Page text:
MALAYSIA--While the battle between proponents of OpenDocument Format (ODF) and Office Open XML (OOXML) rages on, Microsoft is making some headway persuading several strategic organizations in Malaysia to adopt OpenXML.
The Malaysian government may appear to favor the use of the ODF, with plans to adopt the standard in its ICT deploiyment, but Microsoft has been able to convince a growing number of Malaysian IT companies and independent software vendors (ISVs) to incorporate OpenXML into their offerings.
Developed by Microsoft, OOXML is a close rival to the ODF which is championed by open source vendors and major IT houses such as IBM and Sun Microsystems.
ODF has a first-mover advantage, having gained certification from the International Organization for Standardization (ISO) while OOXML is still seeking approval from the global standards organization.
Microsoft's document format, however, had received a much-needed boost when European standards body Ecma International ratified it in December 2006.
Microsoft's latest success story in Malaysia comes from Tradenex.com, the IT arm of the Federal of Malaysian Manufacturers which represents over 2,000 manufacturing and industrial service companies.
Familiarity breeds adoption
Tradenex.com last month launched nexCONNECT, an electronic business collaboration platform that links suppliers, distributors, logistics and financial institutions via the Web. The Microsoft .Net-based system will incorporate OOXML as one of its standards.
The platform is targeted at small to midsize enterprises (SMEs) with limited budget and IT capabilities to invest in leading-edge technology to support their business.
"This will allow users to interact with nexCONNECT in the familiar Microsoft office environment [encompassing products such as] Microsoft Windows and Microsoft Office 2007, that they are so used to, with the aim to simplify its usage and adoption," said Soon Koi Voon, CEO of Tradenex.com, at the recent launch of nexCONNECT.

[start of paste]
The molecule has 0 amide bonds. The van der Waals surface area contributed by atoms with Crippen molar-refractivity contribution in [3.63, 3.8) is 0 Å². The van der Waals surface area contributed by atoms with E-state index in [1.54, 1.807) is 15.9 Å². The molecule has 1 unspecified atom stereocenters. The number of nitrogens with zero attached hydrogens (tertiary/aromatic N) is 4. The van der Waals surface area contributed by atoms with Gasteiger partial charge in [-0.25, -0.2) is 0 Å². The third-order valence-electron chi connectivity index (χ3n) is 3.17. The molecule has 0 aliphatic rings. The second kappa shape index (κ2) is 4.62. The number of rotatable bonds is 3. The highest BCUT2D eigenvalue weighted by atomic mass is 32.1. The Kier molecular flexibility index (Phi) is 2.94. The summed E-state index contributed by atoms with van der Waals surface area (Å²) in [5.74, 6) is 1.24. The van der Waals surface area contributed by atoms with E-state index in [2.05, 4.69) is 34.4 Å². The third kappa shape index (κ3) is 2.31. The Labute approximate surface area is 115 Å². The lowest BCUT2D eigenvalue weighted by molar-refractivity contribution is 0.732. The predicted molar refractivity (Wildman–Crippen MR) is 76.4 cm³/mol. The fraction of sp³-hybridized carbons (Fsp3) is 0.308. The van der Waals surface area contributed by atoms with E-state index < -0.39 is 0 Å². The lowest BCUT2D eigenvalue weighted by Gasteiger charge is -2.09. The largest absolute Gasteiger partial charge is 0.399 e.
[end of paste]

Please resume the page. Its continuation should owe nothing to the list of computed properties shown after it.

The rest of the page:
Asked why OOXML was preferred over the ODF, Soon said the decision was based on commercial realities. He estimated that over 90 percent of companies ran their operations using Microsoft Office and the Windows platform.
"We recognize that much of our customers are already users of Microsoft applications and we want to drive greater usage and collaboration as a starting point, instead of getting users to invest in more [software]," he explained. Soon said OOXML allows users to have direct integration into their backend systems, such as sales ordering and accounting systems.
He added that over 500 local companies and trading entities have adopted nexCONNECT as their collaboration platform.
Microsoft Malaysia managing director Yasmin Mahmood said Tradenex.com was one of the increasing number of ISVs leveraging on the OOXML standard.
"OpenXML enables ISVs to simplify the computing experience by enabling users to leverage on familiar applications such as Microsoft Office, while enabling the seamless flow of information from one system to another," Yasmin said at the launch of nexCONNECT. "This ability to store and manage business data in documents results in lower cost of automating business processes that enhances global competitiveness of SMEs," she said.
A Microsoft Malaysia spokesman said local ISVs, Perangsang Jati and Inceptio Technologies, were also adopting OOXML for applications they are developing. Perangsang Jati develops software for the healthcare sector, while Inceptio is developing an application for the legal sector.
Tradenex.com joins a growing band of organizations in Malaysia that have adopted the OOXML format.
Last May, the Halal Industry Development Corporation (HDC) announced plans to develop an OOXML-based trading system for halal goods and services, which is expected to service the 57 member states of the Organisation of the Islamic Conference (OIC).
In October 2007, RosettaNet Malaysia developed the OOXML-based RosettaNet Automated Enablement standard aimed at helping SMEs reduce the cost and complexity of automating their procurement processes.
Lee Min Keong is a freelance IT writer based in Malaysia.